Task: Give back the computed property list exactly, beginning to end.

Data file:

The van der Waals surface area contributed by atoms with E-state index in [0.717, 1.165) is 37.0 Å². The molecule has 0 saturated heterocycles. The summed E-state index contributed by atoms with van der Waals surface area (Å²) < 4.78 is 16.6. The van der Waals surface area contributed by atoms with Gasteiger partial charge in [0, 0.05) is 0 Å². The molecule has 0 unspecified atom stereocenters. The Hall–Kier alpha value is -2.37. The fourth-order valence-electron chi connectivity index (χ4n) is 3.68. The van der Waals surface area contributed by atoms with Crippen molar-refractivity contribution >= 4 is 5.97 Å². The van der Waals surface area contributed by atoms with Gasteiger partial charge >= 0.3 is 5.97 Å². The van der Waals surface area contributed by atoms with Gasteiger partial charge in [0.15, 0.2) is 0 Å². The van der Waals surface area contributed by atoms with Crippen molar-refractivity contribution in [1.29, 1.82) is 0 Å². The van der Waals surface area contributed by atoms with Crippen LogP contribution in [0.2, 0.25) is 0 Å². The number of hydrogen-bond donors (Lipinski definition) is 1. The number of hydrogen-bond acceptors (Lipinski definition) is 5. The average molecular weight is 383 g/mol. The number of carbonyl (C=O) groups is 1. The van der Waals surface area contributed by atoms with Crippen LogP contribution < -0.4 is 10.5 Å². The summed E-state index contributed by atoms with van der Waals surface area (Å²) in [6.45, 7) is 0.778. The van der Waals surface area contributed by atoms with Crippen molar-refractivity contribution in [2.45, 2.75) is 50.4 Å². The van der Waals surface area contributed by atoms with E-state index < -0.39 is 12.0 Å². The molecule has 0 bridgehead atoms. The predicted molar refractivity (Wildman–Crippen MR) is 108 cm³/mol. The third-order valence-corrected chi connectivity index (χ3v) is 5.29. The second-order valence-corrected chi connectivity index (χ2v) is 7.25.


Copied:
The van der Waals surface area contributed by atoms with E-state index in [0.717, 1.165) is 37.0 Å². The molecule has 0 saturated heterocycles. The summed E-state index contributed by atoms with van der Waals surface area (Å²) < 4.78 is 16.6. The van der Waals surface area contributed by atoms with Gasteiger partial charge in [0, 0.05) is 0 Å². The molecule has 0 unspecified atom stereocenters. The Hall–Kier alpha value is -2.37. The fourth-order valence-electron chi connectivity index (χ4n) is 3.68. The van der Waals surface area contributed by atoms with Crippen molar-refractivity contribution >= 4 is 5.97 Å². The van der Waals surface area contributed by atoms with Gasteiger partial charge >= 0.3 is 5.97 Å². The van der Waals surface area contributed by atoms with Gasteiger partial charge in [0.15, 0.2) is 0 Å². The van der Waals surface area contributed by atoms with Crippen molar-refractivity contribution in [1.29, 1.82) is 0 Å². The van der Waals surface area contributed by atoms with Crippen LogP contribution in [0.2, 0.25) is 0 Å². The number of hydrogen-bond donors (Lipinski definition) is 1. The number of hydrogen-bond acceptors (Lipinski definition) is 5. The average molecular weight is 383 g/mol. The number of carbonyl (C=O) groups is 1. The van der Waals surface area contributed by atoms with Crippen LogP contribution < -0.4 is 10.5 Å². The summed E-state index contributed by atoms with van der Waals surface area (Å²) in [6.45, 7) is 0.778. The van der Waals surface area contributed by atoms with Crippen molar-refractivity contribution in [2.45, 2.75) is 50.4 Å². The van der Waals surface area contributed by atoms with E-state index < -0.39 is 12.0 Å². The molecule has 0 bridgehead atoms. The predicted molar refractivity (Wildman–Crippen MR) is 108 cm³/mol. The third-order valence-corrected chi connectivity index (χ3v) is 5.29. The second-order valence-corrected chi connectivity index (χ2v) is 7.25.